The great food philanderer: Finding love in the produce section

Some of the best rewards in life come after you’ve had to muddle through and conquer something, according to a fortune cookie message somewhere in aisle six of your local grocery store. This can be said about relationships, too.

It’s been a strained journey, but Healthy Food and I have grown a lot closer in recent years. It’s become my one and only – at least, that’s how I know it needs to be.

I’ll be honest with you. I’ve cheated various times with bits of Cheese (not to be confused with chèvre, goat cheese, which is acceptable), refined Sugar, and that great philanderer of all, Gluten (it also goes by other names, like Wheat, Barley, etc., the trickster. You’ve probably met it on the street corner, at a hotdog stand).

Let me start at the beginning, when Healthy Food and I first met. I’d always heard about it growing up. We even met on occasion, although I had a skewed view of it. From an early age, I associated it with those floozies, Whole Wheat, Whole Grains and Dairy. I always knew Sugar was not to be trusted, but I still kept it close to my side, like one of those good-for-nothing high school friends you hung out with because you didn’t have any better options, besides your inanimate stuffed animals.

Up until a few years ago, I didn’t realize what a poisonous, abusive relationship I had been in with Wheat. I stopped seeing it in November of 2011, vowing never to grant it admittance into my home or stomach again. I pined for it. I craved it. I NEEDED it. It was my addiction, or one of them. I recalled all the times I’d savored bread, muffins, cakes, coffeecakes, strudels, donuts, cookies, biscuits, sauces, gravies, crackers, breading and the like. They were all such good memories, though they were edged in poison, spreading through my body like an infection.

It wasn’t long after I broke up with Wheat that I had to break up with another love of mine, Dairy. I remember saying to myself months prior to dumping it, “Getting rid of Wheat is hard enough, but I’d die without Dairy. Thank goodness, I still have that.” Two breakups in less than five months was heart wrenching, and everything that had once seemed familiar to my taste buds was gone. I’d practically survived being a poor college student by eating cheap crackers, cereal and milk for every meal.

Like most breakups, I cried a lot, didn’t want to eat (because I didn’t know what I could eat) and felt like the world was out to get me. I couldn’t go anywhere without being constantly reminded of them. I went to the grocery store, and in every aisle, there they were. I went out to eat, and contained in every menu item, there they were. I’d go home or visit friends, and there they were, sitting on the counter or dinner table taunting me, reminding me of what I’d given up. My friends and family kept forgetting that I’d broken up with Wheat and Dairy, and when I’d have to remind them, they’d get a little embarrassed. They still had seemingly pleasant relationships with them, but I knew the ugly sides of Wheat and Dairy better than most. I’d seen them charm and ruin me.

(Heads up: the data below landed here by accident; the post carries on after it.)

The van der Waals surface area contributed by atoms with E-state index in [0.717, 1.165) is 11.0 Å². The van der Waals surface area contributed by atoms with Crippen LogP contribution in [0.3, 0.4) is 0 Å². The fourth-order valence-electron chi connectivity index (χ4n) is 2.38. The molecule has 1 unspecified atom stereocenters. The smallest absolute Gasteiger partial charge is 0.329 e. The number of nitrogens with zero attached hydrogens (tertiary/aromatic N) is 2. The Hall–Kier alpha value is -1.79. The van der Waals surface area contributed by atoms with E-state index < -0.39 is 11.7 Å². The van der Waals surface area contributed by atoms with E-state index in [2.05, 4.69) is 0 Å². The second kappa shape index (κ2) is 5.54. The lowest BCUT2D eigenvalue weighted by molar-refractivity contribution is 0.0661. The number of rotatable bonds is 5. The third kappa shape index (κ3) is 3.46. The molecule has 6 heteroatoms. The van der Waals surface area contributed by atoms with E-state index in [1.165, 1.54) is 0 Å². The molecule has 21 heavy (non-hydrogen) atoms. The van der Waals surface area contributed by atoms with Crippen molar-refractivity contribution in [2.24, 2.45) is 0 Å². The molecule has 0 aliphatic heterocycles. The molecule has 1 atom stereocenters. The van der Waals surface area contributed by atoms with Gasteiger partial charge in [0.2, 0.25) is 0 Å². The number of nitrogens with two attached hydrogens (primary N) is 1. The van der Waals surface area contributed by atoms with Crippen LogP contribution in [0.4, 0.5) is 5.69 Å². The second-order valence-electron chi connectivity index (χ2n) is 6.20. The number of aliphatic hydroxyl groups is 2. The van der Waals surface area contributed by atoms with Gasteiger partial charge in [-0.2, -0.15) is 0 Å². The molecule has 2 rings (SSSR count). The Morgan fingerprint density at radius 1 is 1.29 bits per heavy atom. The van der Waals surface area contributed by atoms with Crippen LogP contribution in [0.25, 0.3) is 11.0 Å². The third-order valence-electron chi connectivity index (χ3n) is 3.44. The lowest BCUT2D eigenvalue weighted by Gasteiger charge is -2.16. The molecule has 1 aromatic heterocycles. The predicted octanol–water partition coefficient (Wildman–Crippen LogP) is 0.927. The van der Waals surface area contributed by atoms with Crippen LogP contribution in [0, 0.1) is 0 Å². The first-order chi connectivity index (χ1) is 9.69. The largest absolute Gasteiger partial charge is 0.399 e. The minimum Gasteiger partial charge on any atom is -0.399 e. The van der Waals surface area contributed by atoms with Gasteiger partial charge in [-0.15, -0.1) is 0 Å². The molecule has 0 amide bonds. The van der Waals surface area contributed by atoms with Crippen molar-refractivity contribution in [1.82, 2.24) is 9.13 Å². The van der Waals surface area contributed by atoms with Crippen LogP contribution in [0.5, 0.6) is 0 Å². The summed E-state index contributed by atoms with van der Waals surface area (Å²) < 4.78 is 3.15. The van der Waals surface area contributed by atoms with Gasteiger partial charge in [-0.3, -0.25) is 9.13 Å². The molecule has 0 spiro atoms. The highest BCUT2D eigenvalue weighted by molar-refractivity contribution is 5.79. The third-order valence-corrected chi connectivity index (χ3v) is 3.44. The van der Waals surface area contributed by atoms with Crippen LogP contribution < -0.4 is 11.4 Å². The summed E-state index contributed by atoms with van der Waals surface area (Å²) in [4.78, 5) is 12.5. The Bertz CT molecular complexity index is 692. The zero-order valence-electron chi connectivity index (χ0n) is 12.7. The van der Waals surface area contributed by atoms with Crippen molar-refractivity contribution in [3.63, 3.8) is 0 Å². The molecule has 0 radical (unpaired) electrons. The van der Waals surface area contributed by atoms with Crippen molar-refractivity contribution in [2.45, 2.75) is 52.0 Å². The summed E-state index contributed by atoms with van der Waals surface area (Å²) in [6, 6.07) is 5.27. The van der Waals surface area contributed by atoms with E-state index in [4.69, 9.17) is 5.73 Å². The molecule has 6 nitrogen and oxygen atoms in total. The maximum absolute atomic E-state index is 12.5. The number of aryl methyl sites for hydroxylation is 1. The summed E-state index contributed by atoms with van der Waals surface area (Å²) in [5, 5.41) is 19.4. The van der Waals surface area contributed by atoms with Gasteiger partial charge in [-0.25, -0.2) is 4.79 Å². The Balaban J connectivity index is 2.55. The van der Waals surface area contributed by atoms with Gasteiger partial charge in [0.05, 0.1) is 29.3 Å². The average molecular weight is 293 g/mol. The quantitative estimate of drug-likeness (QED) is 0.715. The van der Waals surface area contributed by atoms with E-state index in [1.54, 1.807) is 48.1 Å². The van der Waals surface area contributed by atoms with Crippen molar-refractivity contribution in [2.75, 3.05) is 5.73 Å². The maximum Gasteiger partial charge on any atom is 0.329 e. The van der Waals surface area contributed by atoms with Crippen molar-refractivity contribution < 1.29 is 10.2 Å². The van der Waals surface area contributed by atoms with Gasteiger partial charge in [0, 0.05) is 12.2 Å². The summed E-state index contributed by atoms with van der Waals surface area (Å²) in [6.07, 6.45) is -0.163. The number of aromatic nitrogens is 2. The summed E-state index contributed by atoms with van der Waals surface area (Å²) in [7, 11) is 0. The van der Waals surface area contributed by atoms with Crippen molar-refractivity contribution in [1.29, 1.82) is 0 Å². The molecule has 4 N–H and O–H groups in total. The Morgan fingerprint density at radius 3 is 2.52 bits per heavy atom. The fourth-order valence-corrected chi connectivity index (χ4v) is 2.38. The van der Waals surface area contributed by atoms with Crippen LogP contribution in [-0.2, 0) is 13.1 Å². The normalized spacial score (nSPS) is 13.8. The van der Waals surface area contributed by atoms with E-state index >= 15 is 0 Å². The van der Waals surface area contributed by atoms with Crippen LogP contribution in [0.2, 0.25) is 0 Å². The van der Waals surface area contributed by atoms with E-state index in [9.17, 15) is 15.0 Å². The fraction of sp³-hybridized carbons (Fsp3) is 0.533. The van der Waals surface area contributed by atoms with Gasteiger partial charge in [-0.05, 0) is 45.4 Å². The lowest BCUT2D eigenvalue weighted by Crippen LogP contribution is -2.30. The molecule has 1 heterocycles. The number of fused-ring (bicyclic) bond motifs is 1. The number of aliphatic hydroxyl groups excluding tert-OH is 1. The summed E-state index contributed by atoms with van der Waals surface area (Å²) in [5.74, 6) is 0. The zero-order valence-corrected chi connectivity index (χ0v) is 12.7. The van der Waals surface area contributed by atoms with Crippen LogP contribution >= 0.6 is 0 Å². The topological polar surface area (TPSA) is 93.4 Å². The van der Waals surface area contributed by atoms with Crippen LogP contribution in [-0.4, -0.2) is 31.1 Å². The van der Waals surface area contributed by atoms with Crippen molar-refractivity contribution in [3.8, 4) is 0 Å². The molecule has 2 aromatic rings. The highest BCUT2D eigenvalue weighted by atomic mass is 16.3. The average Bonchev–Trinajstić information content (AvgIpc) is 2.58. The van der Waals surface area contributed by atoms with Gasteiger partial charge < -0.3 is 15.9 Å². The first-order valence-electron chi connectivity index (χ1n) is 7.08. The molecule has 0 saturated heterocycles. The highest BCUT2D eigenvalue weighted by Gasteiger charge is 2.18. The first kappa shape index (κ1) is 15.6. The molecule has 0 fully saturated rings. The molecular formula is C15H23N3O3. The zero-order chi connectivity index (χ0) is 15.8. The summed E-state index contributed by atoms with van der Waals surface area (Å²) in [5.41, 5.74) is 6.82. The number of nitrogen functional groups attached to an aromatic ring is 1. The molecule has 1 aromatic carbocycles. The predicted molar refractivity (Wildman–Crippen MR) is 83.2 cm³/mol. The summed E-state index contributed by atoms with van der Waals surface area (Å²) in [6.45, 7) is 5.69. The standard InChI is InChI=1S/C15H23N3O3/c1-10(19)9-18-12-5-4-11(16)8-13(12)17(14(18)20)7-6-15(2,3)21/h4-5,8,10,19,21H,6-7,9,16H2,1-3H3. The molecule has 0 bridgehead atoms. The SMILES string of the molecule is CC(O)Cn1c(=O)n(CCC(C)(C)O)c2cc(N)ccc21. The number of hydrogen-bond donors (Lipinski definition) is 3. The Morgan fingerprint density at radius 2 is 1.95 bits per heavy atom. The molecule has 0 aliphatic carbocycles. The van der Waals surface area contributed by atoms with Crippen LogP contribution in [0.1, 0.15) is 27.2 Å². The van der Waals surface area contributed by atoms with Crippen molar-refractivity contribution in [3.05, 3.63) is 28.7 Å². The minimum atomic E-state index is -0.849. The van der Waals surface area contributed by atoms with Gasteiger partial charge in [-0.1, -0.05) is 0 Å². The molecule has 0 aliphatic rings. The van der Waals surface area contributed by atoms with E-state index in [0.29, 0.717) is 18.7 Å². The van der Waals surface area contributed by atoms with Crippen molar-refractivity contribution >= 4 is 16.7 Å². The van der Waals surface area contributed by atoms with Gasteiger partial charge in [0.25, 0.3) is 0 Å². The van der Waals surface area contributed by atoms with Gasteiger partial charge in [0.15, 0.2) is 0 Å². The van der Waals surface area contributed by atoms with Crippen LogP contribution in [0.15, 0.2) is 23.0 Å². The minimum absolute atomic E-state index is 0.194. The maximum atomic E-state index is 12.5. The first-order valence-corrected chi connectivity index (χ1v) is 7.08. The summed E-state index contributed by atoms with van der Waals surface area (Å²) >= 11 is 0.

I was in love, but I was hurt, time and time again. My body couldn’t take it. I was inflamed by the memory of its touch. (Literally. Gluten causes inflammation.)

Though I was still a bit hesitant, due to the skewed connotation of Healthy Food I’d had in the past, associating it with Wheat, Dairy and all, I decided to try to get to know it better. We went out on quite a few coffee dates. (“Straight-up black, please.”) It turns out that Healthy wasn’t related to those skanks very closely at all. Yeah, cousins, but I couldn’t put that past it. You can’t choose who you’re related to, after all.

Though we continue to have some misunderstandings, every week, we’re growing closer. We’re working through our problems. We’re learning more about each other as time goes on, and I can’t live without it. I wish I’d met Healthy years ago.

To end this confessional, I would like to let everyone know how completely sorry I am for my past food philandering. I didn’t know any better, most of the time, and if I could take it all back, I would. Turning from one’s old ways is difficult, but I now understand the importance of steering away from that SAD (standard American diet) house of sin.

P.S.
I can’t forget to add that Supplements, its best friend, is now one of my closest friends, as well. My life would be miserable without them.
______________________

Excuse the corniness (another thing I shouldn’t eat) of this all. Earlier this week, one of my friends popped into my office to pay me a visit. We somehow got on the topic of how I turned down chocolate lasagna the week before, and how it wasn’t a counting-calories problem, but a food-allergy issue. As I spoke of how I feel when I have cheated in the past, we realized that it sounded like one of the messiest relationships possible – one even a dime novel or a soap opera would find extreme. He then encouraged me to write a column about my dysfunctional relationship to food, so here we sit, reading about my food philandering.

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